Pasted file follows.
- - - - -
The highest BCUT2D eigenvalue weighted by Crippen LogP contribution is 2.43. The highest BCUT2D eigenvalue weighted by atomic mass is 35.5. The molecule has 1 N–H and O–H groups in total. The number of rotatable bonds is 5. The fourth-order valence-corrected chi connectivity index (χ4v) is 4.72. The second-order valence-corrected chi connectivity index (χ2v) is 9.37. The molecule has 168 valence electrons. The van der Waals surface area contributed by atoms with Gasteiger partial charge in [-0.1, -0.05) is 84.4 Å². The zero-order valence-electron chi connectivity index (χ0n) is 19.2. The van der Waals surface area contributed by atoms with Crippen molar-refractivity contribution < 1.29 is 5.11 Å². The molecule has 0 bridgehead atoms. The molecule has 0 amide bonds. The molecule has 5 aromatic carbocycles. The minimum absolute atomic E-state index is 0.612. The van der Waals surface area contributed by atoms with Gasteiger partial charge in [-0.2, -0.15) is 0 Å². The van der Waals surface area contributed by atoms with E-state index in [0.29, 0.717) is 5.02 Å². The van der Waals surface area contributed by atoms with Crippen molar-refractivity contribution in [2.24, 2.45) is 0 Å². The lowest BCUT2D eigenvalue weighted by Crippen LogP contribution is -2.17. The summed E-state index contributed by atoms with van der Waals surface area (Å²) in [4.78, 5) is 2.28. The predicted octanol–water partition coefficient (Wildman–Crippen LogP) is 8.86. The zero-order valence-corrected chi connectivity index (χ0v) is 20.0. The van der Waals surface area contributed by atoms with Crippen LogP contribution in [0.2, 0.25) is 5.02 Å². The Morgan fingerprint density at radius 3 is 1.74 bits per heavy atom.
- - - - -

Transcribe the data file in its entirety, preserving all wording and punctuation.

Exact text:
The highest BCUT2D eigenvalue weighted by Crippen LogP contribution is 2.43. The highest BCUT2D eigenvalue weighted by atomic mass is 35.5. The molecule has 1 N–H and O–H groups in total. The number of rotatable bonds is 5. The fourth-order valence-corrected chi connectivity index (χ4v) is 4.72. The second-order valence-corrected chi connectivity index (χ2v) is 9.37. The molecule has 168 valence electrons. The van der Waals surface area contributed by atoms with Gasteiger partial charge in [-0.1, -0.05) is 84.4 Å². The zero-order valence-electron chi connectivity index (χ0n) is 19.2. The van der Waals surface area contributed by atoms with Crippen molar-refractivity contribution < 1.29 is 5.11 Å². The molecule has 0 bridgehead atoms. The molecule has 0 amide bonds. The molecule has 5 aromatic carbocycles. The minimum absolute atomic E-state index is 0.612. The van der Waals surface area contributed by atoms with Gasteiger partial charge in [-0.2, -0.15) is 0 Å². The van der Waals surface area contributed by atoms with E-state index in [0.29, 0.717) is 5.02 Å². The van der Waals surface area contributed by atoms with Crippen molar-refractivity contribution in [2.24, 2.45) is 0 Å². The lowest BCUT2D eigenvalue weighted by Crippen LogP contribution is -2.17. The summed E-state index contributed by atoms with van der Waals surface area (Å²) in [4.78, 5) is 2.28. The predicted octanol–water partition coefficient (Wildman–Crippen LogP) is 8.86. The zero-order valence-corrected chi connectivity index (χ0v) is 20.0. The van der Waals surface area contributed by atoms with Crippen LogP contribution in [0.2, 0.25) is 5.02 Å². The Morgan fingerprint density at radius 3 is 1.74 bits per heavy atom.